I’ve written extensively on the subject of weddings, but I’ve been getting more emails, so I’ll write it again.
You don’t need to wear a tuxedo if you’re being married, and you don’t need to wear matching outfits.
I wore a suit to my wedding (the photo above, by the way, is by Peter DaSilva for The New York Times). My groomsmen wore navy and dark gray suits, white shirts, black shoes and black and white or silver ties, which they provided themselves. This is as formal as daytime dress gets in this country, and it was all I expected from my guests, as well. Our look was coordinated and coherent without looking like we were in a chorus line or on a sports team. It also required no rentals, which are pretty much guaranteed to look awful.
Some other most-frequently-needed advice:
Please do not wear black tie during the daytime. Black tie is also called “evening wear” for a reason.
Please do not wear colors other than black, white and midnight blue if you choose to wear black tie, and do not wear a long tie.
If your bride to be has been brainwashed by the wedding-industrial complex into thinking that everything has to be the same color at a wedding, suggest this color be reflected in your boutonnieres.

I’ve written extensively on the subject of weddings, but I’ve been getting more emails, so I’ll write it again.

You don’t need to wear a tuxedo if you’re being married, and you don’t need to wear matching outfits.

I wore a suit to my wedding (the photo above, by the way, is by Peter DaSilva for The New York Times). My groomsmen wore navy and dark gray suits, white shirts, black shoes and black and white or silver ties, which they provided themselves. This is as formal as daytime dress gets in this country, and it was all I expected from my guests, as well. Our look was coordinated and coherent without looking like we were in a chorus line or on a sports team. It also required no rentals, which are pretty much guaranteed to look awful.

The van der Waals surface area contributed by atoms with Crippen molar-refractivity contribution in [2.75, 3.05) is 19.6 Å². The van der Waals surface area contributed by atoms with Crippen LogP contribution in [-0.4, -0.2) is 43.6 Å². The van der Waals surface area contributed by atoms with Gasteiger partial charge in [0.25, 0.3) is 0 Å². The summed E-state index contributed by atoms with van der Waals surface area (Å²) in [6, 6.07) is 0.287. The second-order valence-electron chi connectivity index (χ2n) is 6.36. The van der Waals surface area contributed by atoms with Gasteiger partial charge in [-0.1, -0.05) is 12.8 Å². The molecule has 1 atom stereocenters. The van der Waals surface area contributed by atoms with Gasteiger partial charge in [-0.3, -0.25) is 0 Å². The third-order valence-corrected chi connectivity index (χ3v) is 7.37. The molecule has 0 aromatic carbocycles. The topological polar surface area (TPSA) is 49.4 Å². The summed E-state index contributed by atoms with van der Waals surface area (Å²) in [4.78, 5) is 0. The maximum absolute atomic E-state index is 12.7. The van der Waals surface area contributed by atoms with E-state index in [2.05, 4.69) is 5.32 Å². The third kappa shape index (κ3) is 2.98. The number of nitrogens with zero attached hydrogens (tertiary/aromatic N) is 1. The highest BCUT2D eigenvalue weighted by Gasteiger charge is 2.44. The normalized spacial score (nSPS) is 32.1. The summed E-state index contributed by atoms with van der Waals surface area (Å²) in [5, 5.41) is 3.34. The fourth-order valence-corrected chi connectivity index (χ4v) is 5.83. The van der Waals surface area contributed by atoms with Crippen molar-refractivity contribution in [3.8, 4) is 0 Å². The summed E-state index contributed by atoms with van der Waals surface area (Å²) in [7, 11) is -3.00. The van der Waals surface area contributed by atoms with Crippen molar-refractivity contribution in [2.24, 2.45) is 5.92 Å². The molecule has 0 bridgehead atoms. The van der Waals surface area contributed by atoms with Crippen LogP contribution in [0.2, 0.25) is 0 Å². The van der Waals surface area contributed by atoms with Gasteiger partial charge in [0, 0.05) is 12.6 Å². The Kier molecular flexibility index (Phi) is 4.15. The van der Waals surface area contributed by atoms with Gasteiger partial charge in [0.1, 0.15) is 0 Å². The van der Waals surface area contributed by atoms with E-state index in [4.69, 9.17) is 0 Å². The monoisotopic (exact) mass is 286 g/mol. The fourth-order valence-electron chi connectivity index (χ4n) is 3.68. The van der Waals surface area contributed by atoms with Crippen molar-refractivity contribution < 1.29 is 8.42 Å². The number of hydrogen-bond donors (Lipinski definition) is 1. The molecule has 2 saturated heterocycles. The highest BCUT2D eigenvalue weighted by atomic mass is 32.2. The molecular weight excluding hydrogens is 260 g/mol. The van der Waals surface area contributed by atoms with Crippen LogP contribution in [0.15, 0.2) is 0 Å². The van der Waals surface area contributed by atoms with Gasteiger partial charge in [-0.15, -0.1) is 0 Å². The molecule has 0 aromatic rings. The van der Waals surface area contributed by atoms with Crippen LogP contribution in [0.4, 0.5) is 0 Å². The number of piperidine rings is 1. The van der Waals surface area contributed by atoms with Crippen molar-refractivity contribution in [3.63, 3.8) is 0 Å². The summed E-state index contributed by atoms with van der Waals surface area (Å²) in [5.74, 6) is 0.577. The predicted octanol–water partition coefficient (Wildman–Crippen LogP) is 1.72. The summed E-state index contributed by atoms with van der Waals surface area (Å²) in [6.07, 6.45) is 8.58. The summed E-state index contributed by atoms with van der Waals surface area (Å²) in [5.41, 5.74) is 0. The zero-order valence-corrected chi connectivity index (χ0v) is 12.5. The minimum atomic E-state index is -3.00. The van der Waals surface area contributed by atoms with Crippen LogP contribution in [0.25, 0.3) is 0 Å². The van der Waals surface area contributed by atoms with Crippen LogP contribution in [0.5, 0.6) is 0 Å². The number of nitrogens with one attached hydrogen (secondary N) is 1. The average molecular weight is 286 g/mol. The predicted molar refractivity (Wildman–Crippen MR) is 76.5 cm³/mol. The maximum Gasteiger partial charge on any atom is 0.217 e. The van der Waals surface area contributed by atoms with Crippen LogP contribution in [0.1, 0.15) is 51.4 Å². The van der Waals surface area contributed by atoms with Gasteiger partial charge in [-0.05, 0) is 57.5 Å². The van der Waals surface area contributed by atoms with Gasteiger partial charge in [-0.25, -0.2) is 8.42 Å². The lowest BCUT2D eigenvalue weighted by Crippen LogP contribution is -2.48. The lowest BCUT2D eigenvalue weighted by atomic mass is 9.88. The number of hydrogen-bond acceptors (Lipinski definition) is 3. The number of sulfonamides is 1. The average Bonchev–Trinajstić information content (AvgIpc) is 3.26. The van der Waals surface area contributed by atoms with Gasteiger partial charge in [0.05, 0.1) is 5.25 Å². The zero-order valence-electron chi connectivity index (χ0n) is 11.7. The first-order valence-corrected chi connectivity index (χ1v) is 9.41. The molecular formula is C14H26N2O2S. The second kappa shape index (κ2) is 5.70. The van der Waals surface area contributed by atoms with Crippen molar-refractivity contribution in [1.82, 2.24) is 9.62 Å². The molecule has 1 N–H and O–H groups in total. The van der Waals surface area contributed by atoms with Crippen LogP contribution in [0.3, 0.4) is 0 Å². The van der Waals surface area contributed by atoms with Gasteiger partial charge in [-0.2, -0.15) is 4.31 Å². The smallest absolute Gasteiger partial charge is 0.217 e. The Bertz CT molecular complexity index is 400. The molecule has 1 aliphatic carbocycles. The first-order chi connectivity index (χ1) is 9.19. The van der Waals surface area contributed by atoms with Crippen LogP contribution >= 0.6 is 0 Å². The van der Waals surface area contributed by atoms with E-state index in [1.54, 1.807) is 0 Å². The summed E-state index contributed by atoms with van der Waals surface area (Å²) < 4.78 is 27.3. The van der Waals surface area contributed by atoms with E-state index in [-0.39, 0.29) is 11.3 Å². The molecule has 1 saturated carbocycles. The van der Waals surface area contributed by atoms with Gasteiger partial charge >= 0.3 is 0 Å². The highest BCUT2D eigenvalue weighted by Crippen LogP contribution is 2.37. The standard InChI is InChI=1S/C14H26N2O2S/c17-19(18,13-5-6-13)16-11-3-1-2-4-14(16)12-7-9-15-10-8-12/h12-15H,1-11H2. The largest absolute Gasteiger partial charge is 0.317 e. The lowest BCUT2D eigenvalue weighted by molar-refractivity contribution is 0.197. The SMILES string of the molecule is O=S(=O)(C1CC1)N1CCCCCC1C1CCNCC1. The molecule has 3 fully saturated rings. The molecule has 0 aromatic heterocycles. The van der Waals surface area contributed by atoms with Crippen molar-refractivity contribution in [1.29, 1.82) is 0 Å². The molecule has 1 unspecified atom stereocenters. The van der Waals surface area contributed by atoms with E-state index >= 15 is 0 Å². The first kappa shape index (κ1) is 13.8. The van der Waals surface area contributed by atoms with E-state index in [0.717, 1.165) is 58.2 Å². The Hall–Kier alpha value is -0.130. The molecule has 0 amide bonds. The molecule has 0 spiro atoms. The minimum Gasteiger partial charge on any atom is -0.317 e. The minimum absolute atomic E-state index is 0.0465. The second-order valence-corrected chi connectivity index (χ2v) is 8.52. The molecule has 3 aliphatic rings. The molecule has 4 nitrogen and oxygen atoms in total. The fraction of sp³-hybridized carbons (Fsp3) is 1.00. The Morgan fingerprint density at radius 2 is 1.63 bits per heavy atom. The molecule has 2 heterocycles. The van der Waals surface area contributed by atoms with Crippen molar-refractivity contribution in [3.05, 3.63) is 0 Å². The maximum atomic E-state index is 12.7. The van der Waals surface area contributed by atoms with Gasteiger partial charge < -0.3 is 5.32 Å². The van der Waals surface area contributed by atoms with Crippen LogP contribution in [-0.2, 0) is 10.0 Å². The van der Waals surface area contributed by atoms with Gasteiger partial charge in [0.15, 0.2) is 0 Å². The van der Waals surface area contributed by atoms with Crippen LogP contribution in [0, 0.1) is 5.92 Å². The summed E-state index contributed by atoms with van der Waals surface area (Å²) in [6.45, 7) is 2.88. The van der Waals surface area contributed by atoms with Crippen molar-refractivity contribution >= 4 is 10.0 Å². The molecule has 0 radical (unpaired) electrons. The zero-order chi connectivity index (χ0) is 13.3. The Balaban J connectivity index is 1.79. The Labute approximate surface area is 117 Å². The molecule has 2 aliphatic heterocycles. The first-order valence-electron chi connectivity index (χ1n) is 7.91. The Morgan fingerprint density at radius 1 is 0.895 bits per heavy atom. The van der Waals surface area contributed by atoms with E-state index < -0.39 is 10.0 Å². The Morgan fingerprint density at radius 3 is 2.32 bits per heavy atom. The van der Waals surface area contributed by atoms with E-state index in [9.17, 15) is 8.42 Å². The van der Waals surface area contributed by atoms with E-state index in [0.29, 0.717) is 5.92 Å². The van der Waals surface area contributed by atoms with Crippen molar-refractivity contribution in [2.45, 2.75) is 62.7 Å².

Some other most-frequently-needed advice:

  • Please do not wear black tie during the daytime. Black tie is also called “evening wear” for a reason.
  • Please do not wear colors other than black, white and midnight blue if you choose to wear black tie, and do not wear a long tie.
  • If your bride to be has been brainwashed by the wedding-industrial complex into thinking that everything has to be the same color at a wedding, suggest this color be reflected in your boutonnieres.
youdontmeet:

thisfits:

Morning dress, gentlemen. We must revive the tradition of wearing this for weddings in America. Who’s with me?

I like the sentiment, but as a recently married dude I’m not on board.
My wedding was in the daytime, making morning dress appropriate. The reception was in the evening though, meaning a seperate kit would be needed.
I was already asking my groomsmen to spend a lot of money: flights, several nights of hotel, gifts, time off work, etc, in addition to $125 or so to rent a tuxedo since most of them did not own their own.  I would have felt prohibitively guilty asking them to rent not one but two different suits.

Or you could have the ceremony in the evening (say five or six), reception at night (say seven or eight).